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TO HELL AND BACK

Yvonne Mooka

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Many people know Trish Waboraro Kwati as a vibrant lawyer, author, popular MC and worship leader. What they do not know, she says, is that she has been to hell and back. The 31-year-old Bobonong woman shares her sad childhood memories:

Her parents divorced when she was six years old. “All I know is that my mother was kicked out of her matrimonial home by our father with four children. “He had turned our mother into his punching bag and was a deadbeat drunkard who treated his wife like a doormat. Ten years after her divorce, she could still narrate her painful story like it happened yesterday,” she says, adding that “her two missing front teeth reminded her of her abusive marriage.”

Trish grew up seeing her other family members going through the same ordeal of physical and verbal abuse. “One of my relatives was threatened by her lover at gunpoint at a police station. In another incident, I wanted to take it upon myself to beat my relative’s boyfriend after he assaulted her in front of me,” she says. At 13 years old, she was accused of wrecking her neighbour’s marriage. She tells The Midweek Sun that the rumours were started by people in her neighbourhood in Bobonong.

“I still do not know why they did that. I had not even had my first boyfriend yet, and I knew nothing about boys. “But again, growing up, I was always outspoken and a go-getter. That character made some people believe the accusations levelled at me,” she says. She says that the woman who accused her of home wrecking would insult her so badly that it got out of hand as she also extended the insults to her mother. “My mother was sick at home, struggling with diabetes. One day when she was being taken to the hospital the woman stood by the fence with another neighbour shouting: ‘Kare wa swa ke AIDS. O tlogela bana ba gagwe ba re thubela malwapa. A a swe,” she says. This, she says, affected her academically as she was known as a homewrecker.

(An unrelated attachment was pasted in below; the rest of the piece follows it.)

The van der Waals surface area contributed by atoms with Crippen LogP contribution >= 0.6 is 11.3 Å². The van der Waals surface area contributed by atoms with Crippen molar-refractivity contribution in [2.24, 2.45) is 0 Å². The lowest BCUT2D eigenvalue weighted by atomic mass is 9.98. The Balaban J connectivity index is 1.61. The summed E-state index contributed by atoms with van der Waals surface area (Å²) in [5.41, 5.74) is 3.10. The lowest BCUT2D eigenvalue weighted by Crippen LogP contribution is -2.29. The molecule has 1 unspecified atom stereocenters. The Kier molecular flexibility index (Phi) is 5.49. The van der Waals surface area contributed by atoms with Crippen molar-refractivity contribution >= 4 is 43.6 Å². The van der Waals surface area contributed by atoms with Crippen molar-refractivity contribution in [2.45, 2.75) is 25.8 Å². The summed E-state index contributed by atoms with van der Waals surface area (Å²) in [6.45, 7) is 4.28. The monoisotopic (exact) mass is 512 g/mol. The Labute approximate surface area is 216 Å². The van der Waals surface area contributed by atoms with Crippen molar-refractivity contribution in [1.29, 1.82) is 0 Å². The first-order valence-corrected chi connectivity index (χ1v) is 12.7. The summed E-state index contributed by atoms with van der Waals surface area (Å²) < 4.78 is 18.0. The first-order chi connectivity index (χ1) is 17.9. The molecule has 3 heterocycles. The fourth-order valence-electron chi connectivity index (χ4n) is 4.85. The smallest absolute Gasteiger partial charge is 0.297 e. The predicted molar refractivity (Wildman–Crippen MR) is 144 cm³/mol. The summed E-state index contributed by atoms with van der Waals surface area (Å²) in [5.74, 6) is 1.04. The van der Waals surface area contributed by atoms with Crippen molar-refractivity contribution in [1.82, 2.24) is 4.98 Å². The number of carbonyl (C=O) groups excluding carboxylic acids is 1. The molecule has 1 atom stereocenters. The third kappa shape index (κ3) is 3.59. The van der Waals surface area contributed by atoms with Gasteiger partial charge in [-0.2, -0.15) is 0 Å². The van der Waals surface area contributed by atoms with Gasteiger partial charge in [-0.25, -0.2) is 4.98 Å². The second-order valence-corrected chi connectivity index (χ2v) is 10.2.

“One day I was walking from school and one of the village rascals shouted at me, ‘Heela wena lebelete ke wena, o tsaya gore ke bokwete go thubela batho malapa? O tla swa ka bonana…” she recalls.
She says that her mother died at the time she was being accused of home-wrecking. Trish, as Kwati is popularly known, somehow blamed herself and felt she could have survived if she had not tried to defend her against her accusers.

Abused by the father of her son
Even though Trish says that she once told herself that no man in her life would abuse her, the worst happened when she met the father of her child. It all started with emotional and verbal abuse and blackmail, as she puts it. “He’d use words like ‘bi**h’ on me, telling me that I’m not a woman enough,” she says. She stayed in the relationship because the more the abuse escalated the more she felt she needed to make herself a better woman for her boyfriend.

“He wanted a slay queen and a light skinned girl; in essence she was expecting the raw village girl in me to become a slay queen overnight,” she says. One day, she says, her boyfriend pushed, strangled and told her he was going to kill her. He told her: ‘Three holes do not make you a woman. You are not a real woman, not even enough to raise my child.’ This, she says, remains the biggest insult she has had from a man. Explaining what he meant by ‘Three holes don’t make you woman,’ Trish has this to say:

“This was to say that me having a vagina, an anus and a pee hole did not qualify me to be a woman.” The memories of an abusive relationship last long, according to Trish who adds that it took her seven years to start looking at men and trusting them again differently after her experience. She is now using her testimonies to encourage women to have a life of purpose and to know that they do not need men to complete them but to complement them. She has also written two books – The Worship Leader Manual and Broken, the latter talks about finding purpose in her pain.